(New Scientist) Fifteen years after its painful birth in Kyoto, Japan, the world’s first legally binding agreement to limit emissions of greenhouse gases ended this week.
For some it is a victorious conclusion. The 37 industrial nations that stuck with the protocol after the US pulled out in 2005 say they exceeded their promises, cutting their emissions for the period from 2008 to 2012 to an average of 16 per cent below 1990 levels, compared with the 4.7 per cent promised in the agreement.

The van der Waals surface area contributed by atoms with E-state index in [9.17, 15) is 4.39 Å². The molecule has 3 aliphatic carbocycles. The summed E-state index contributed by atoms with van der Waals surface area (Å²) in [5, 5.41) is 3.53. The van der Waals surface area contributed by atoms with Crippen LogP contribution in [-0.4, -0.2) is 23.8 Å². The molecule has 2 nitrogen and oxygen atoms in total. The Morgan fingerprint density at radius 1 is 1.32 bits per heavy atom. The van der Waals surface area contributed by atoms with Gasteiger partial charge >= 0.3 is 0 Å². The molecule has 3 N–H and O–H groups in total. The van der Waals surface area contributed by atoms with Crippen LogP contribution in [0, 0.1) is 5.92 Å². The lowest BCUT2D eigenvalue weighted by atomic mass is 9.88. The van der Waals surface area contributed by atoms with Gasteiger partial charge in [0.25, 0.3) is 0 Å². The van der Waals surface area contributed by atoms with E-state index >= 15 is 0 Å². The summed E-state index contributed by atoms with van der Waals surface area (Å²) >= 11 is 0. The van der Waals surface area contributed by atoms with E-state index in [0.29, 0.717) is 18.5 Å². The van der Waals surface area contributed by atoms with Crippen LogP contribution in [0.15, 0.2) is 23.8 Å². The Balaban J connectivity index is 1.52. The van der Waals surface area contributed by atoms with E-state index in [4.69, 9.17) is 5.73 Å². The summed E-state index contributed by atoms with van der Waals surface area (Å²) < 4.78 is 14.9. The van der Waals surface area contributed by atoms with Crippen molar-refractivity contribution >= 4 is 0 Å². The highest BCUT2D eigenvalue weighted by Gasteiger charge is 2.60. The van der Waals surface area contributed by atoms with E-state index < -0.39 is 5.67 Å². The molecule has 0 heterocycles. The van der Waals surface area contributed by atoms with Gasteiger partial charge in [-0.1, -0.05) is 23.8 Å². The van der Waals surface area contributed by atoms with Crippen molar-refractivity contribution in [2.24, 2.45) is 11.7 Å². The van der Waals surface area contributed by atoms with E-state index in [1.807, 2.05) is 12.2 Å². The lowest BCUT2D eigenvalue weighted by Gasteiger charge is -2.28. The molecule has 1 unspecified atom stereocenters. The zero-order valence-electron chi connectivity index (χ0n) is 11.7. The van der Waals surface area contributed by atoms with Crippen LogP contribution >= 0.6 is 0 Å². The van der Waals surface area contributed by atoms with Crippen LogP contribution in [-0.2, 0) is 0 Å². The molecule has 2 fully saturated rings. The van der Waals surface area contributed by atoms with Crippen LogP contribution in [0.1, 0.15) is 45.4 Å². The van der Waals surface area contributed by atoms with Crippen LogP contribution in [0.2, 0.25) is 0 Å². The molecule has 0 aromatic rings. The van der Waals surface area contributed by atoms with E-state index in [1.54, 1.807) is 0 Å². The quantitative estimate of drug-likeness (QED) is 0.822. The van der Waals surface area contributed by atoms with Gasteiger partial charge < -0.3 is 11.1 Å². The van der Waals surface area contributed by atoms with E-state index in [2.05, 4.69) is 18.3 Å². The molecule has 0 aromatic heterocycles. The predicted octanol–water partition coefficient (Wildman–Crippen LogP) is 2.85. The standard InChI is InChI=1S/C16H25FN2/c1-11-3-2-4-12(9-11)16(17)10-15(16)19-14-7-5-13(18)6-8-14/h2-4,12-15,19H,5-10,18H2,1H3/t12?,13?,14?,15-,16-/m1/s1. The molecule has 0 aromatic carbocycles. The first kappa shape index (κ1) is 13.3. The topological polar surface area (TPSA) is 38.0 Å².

But the protocol only ever applied to rich industrialised nations. Most of the cuts came from Eastern European countries when their economies collapsed after the fall of the Berlin Wall – reductions that would have happened anyway.